Thursday, March 20, 2008

Five years on

There is a reason why returned soldiers say 'never, ever go to war.'
There is a reason why they beg their sons not to go.
There is a reason why they commit suicide once they've come home to enjoy the peace.
There is a reason why 60 years later they cry at the recollection.

Here's an question for the Great Generation of World War Two: Would you rather be revered for being a participant or would you rather all your dead friends and relatives had lived?

Don't manoeuvre people into the peverse position of equating patriotism with losing sons and daughters in combat.

Don't conflate patriotism with nationalism.
A patriot fixes their own country and stands in direct opposition to nationalism.
A nationalist is one who uses patriotism to cloak ignorance, cowardice and a bellicose nature.
A nationalist doesn't ask if their country is wrong, or what is wrong with their county.
A patriot does.
Nationalists puff and bluster, but patriots have true passion.
Nationalism is mindless and serves no higher ideal.
Patriotism is constructive.

I am certain that the invasion of Iraq is the USA's greatest strategic blunder.
Militarily, economically and geopolitically.
But what did I expect from a bunch of people proclaiming 'Freedom' without understanding how it comes about.

The ideology behind the invasion was to trigger a domino effect of democratic liberalism throughout the middle east and sweep out despotism, inequity and barbarism. It would work because everyone wants to be free.

Right, so 'Freedom' means Democratic Liberalism.

Democratic Liberalism was born in the French Revolution. If everybody wants freedom (however you define it) why then did any number of European peoples oppose Napoleonic France?

Because nationalism is a stronger force than patriotism.

I saw a photo of a recuperating soldier meeting Dubbya. He was twenty five and the arm that wasn't prosthetic had only three fingers left. His remaining leg was scared and the stump of the other one was hidden by its prothesis. The fire that had consumed his head must have been a private hell: reconstructed lips, vestiges of ears and hairless scar tissue for skin.
Fifteen years from now when he turns forty he's gotta ask himself if it was worth it.

How many functioning limbs was a fair swap?
How many nightmares of burning?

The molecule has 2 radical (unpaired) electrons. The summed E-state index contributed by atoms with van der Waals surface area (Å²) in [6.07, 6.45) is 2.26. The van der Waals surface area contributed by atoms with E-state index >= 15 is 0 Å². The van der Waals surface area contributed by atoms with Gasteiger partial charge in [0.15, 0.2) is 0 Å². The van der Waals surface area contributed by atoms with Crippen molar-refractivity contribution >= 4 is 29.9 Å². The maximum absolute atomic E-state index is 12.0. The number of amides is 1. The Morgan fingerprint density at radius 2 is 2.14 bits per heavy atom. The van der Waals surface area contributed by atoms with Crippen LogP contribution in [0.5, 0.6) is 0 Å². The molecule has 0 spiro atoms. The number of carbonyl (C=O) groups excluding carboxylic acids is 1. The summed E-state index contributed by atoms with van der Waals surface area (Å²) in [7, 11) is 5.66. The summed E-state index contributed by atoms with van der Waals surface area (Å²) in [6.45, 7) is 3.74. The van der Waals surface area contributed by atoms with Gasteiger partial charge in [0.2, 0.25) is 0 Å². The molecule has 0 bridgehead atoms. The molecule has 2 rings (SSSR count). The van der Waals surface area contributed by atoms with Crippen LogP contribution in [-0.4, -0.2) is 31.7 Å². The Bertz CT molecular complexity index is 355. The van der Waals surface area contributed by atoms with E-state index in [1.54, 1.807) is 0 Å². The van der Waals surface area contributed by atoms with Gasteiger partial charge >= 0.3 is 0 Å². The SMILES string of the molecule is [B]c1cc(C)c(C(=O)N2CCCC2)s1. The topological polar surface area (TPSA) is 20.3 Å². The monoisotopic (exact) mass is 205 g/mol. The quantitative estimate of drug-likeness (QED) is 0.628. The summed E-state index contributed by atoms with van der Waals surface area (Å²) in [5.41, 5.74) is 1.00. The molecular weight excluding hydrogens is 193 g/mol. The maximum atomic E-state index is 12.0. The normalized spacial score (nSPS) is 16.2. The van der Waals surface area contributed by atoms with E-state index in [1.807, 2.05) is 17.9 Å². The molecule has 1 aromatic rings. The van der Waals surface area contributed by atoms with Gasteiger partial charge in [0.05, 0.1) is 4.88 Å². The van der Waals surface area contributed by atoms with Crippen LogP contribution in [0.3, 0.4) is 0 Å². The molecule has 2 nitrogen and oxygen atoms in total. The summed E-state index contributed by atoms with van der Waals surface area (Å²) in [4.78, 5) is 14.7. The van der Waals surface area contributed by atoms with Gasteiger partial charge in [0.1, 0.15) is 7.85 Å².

How many pitying stares from his closest friends?
How many years of getting nothing but sympathy fucks from even prostitutes who blanche at his body?
How many aspirations, dreams and hopes rendered impossible by that roadside bomb?

But would he even make it to forty?
What about when he takes that gun a couple of years from now and thankfully finished the job, and the eulogists say that it was a bullet that just took 3 years to arrive', or that he was another 'sacrifice to the cause fo freedom', or a 'true patriot' because they are too cowardly to say 'suicide' or 'despair'?

Opposing the war while supporting the troops is a non-position.
If you support the troops you only send them to war when it is dead-set 100% neccesary. And you know when it's neccesary when those who sign the documents send their sons and go themselves.
Seventeen of the fifty six who signed the Declaration of Independence fought. Five were captured and nine were killed.

As for the Iraqi people, well here's an article from the future expressing disbelief and shock that a well dressed middle-class man blew himself up in Times Square. Seconds before he'd been seen crying and mumbling the names of his eight close relatives killed by US munitions. you can see the tears on the security footage released onto Youtube. the press will probably call it 'senseless' and 'cowardly'.

3 comments:

pete said...

Well, you may think that going to war involves some kind of suffering, but Dick "5-deferments from Vietnam" Cheney begs to differ:

From ABC (US) news:
"In an exclusive interview with ABC News, Vice President Dick Cheney was asked what effect the grim milestone of at least 4,000 U.S. deaths in the five-year Iraq war might have on the nation.

Noting the burden placed on military families, the vice president said the biggest burden is carried by President George W. Bush, who made the decision to commit US troops to war, and reminded the public that U.S. troops in Iraq and Afghanistan volunteered for duty."

Jaw dropping contempt; thy name is Dick.

pete said...

The look in this woman's eyes is one of the most terrible things I have ever seen

www.antiwar.com/photos/perm/The+Face+of+War.jpg

harry said...

There are no words.